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Mad Scientess Jane Expat

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Reflective [20090312|23:00]
Mad Scientess Jane Expat
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I went fishing through one of my many plastic tubs of inspiration and memory the other day, searching for some shells to use on my latest triptych of canvases. (Side note: I'm getting close to having a gallery of canvases. Really, there will be about a dozen new pieces to share within the next month, if I can finish them all off.) I found, amongst my collection, the following item, which had been carefully wrapped in tissue paper and placed in the bottom of a tub.

Cleavage & tenacity collection


My grandfather gave this to me when I first began showing an interest in science. I distinctly remember memorizing the rock hardness scales and rock types and wanting to be a geologist. He took me to the annual geological exhibition at the Seattle Science Center several times. We went to the Thunderegg site in Oregon, where there's a deposit of beautiful geodes that you could watch being cracked open and polished. I have no idea when he obtained this particular cardboard concoction, but I suspect that since he brought it with him from the east coast of the US, it must be at least 60 years old.

I'm only beginning to understand the symbiotic appreciation he tried to give me of art and science. It's a shame I can't share it with him because he's been dead for nearly eight years.

I've been working on a piece dedicated to him. It only needs an appropriate frame. It amuses me to think that he'd probably hate it, given his blanket dismissal of abstract art as meritless rubbish. But it says what I want to say about my relationship with him.

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Comments:
[User Picture]From: angelcityblues
2009-03-12 23:23 (UTC)
I smiled for the first time in days when I read this.

thank you.
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[User Picture]From: seismic
2009-03-13 00:19 (UTC)
Me too, actually.

Yes. Thank you.
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[User Picture]From: nanila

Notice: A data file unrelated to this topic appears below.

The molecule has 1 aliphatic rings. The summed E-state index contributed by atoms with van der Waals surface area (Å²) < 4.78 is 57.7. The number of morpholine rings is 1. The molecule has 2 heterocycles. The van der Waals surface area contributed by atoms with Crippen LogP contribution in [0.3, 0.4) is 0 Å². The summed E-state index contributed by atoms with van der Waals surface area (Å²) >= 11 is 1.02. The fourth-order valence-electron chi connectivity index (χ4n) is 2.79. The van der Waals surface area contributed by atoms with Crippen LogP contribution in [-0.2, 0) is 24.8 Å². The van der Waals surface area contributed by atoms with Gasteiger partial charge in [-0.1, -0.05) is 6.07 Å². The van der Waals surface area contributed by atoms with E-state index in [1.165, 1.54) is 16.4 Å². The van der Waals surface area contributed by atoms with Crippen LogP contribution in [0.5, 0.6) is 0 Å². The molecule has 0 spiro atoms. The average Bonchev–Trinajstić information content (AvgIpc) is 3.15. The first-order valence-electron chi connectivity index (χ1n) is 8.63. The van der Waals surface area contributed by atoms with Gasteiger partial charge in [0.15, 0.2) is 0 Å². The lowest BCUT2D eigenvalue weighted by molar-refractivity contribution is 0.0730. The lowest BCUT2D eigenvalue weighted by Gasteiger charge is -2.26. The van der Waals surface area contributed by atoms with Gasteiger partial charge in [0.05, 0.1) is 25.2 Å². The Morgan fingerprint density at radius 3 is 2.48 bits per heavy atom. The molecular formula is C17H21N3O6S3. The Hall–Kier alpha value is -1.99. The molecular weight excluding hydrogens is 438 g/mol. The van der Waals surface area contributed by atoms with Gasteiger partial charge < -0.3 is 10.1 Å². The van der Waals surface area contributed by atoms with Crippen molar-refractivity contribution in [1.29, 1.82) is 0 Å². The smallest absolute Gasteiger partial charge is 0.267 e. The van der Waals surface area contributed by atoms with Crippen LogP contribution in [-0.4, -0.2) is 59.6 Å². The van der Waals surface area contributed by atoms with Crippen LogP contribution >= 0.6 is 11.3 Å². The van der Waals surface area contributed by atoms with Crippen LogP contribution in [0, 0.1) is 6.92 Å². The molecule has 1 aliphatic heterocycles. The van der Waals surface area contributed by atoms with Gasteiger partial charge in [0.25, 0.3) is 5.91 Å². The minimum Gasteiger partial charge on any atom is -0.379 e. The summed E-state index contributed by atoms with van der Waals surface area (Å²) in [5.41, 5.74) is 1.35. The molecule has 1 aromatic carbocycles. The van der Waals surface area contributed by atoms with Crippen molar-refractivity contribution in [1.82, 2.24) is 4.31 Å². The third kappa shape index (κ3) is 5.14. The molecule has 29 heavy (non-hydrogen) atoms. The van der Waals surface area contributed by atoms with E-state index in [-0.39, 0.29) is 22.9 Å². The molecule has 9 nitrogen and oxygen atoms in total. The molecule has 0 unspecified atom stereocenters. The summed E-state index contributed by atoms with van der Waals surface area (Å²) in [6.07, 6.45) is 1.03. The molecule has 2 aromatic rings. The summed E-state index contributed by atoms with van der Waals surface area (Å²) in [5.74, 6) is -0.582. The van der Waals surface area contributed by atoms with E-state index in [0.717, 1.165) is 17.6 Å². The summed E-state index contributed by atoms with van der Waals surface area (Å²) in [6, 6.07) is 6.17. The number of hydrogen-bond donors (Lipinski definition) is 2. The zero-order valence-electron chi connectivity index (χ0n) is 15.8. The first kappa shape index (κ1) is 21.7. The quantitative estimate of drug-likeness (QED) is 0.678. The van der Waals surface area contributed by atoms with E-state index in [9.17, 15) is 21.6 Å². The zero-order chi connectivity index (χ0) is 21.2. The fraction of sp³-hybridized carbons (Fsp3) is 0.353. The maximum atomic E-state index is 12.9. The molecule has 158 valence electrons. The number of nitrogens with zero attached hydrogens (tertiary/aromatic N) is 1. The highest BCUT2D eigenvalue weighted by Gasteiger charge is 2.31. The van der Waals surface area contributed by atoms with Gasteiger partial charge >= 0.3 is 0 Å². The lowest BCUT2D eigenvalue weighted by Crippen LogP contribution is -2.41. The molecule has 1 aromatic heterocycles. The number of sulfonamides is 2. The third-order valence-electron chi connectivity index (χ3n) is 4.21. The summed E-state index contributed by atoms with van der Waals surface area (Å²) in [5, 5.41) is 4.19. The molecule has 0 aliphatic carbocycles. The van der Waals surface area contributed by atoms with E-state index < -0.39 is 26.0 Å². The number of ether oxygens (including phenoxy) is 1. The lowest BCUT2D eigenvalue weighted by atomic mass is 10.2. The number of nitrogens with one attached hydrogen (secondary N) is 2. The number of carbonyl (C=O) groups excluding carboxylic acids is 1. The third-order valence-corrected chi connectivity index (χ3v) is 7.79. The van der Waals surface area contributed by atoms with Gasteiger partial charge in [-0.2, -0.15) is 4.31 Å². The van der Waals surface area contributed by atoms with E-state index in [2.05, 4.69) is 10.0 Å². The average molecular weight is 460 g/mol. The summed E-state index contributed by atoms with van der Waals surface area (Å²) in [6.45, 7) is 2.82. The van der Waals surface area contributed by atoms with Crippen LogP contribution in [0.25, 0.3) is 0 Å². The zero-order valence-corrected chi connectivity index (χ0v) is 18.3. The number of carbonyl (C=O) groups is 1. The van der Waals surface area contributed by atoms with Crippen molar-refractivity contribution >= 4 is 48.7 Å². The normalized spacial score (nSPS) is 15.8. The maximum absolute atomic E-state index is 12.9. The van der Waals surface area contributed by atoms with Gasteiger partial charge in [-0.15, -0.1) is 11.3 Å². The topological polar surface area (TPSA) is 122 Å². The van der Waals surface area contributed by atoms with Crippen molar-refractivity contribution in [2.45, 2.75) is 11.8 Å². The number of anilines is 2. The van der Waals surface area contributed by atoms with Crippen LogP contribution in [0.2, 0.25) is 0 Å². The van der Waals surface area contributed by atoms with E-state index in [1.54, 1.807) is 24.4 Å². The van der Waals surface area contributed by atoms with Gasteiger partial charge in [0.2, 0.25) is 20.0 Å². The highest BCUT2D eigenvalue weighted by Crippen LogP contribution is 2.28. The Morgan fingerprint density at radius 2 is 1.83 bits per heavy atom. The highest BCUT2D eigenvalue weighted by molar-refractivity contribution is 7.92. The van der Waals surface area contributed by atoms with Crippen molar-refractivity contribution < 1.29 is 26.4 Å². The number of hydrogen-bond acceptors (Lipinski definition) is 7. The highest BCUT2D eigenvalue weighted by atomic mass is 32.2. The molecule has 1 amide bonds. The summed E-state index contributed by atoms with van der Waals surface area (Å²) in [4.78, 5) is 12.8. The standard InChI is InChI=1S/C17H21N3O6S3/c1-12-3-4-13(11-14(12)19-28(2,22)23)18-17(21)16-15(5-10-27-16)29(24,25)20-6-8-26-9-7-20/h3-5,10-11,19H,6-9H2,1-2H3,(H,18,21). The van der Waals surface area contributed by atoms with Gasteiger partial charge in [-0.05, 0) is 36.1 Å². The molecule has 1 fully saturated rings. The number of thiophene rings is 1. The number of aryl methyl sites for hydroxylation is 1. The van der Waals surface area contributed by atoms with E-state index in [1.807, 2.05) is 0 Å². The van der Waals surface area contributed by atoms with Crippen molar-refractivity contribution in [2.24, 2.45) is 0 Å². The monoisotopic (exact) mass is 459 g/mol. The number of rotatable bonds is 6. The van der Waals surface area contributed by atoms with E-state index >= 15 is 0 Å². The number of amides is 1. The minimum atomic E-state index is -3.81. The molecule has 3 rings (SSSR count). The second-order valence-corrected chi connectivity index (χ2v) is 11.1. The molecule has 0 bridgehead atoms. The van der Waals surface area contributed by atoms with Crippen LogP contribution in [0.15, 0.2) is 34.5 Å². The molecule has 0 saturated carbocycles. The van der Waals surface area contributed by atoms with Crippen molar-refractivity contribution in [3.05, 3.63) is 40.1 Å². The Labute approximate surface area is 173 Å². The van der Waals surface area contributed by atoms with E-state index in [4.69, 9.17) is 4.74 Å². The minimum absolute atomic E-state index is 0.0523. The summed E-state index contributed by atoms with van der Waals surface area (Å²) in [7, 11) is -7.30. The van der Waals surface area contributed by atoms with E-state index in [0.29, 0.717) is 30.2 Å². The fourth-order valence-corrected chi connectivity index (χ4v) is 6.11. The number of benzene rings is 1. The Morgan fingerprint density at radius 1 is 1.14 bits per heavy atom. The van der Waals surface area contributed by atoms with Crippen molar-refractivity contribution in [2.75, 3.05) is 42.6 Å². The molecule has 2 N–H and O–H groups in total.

2009-03-16 19:43 (UTC)
Thank you for sharing your reaction. It helps to make the effort (painting & posting about it) worthwhile.
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[User Picture]From: nanila
2009-03-16 19:47 (UTC)
You're welcome. After the times you've been having, I'm happy to have been able to do something small to lighten your day.
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[User Picture]From: 3g0
2009-03-13 02:12 (UTC)
This was really sweet. I know just how you feel wrt grandparents & I love the painting - it suits the story.
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[User Picture]From: nanila
2009-03-16 19:46 (UTC)
Thank you. It's funny, I was telling the bloke about how my grandfather used to sit me down in front of a carefully lighted candlestick/apple/pen/other small object and have me draw it. Then he'd go over my drawing and show me my mistakes - changing the proportions, emphasizing highlights, adding shadows. The bloke said, "He sounds tyrannical!" Which is funny, because in some ways he was, but I never felt that way about it. He never gave me unnecessary criticism and he gave praise when it was due. It's just that as soon as I achieved something, he set the bar a little higher the next time.
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[User Picture]From: smallfurry
2009-03-13 03:44 (UTC)
aww. i remember collecting rocks as a child, i was really into it, too. I found my box with different kinds of rocks glued to a piece of cardboard on it a few years ago, and gave it to my friend's son, who will almost definitely be some sort of scientist one day (but probably not a geologist). hooray for passing on science!
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[User Picture]From: nanila
2009-03-16 19:49 (UTC)
Awesome! I still have some bits of cardboard with rocks glued to them like that, and a wire "tree" with small rocks glued to the branches that I'm pretty sure I made at the geological show one year.
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[User Picture]From: nimoloth
2009-03-13 11:50 (UTC)
I was into rocks too. We even got a tumbler for polishing them. There are a couple gem and rock museums in Scotland that I found (find) quite fascinating.
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[User Picture]From: nanila
2009-03-16 19:51 (UTC)
Ooh, lucky you for having the tumbler. My cousin & I wanted one, but then we decided we wanted a microscope more so we got that instead. I'll have to look up the Scottish museums and come for a visit. :-)
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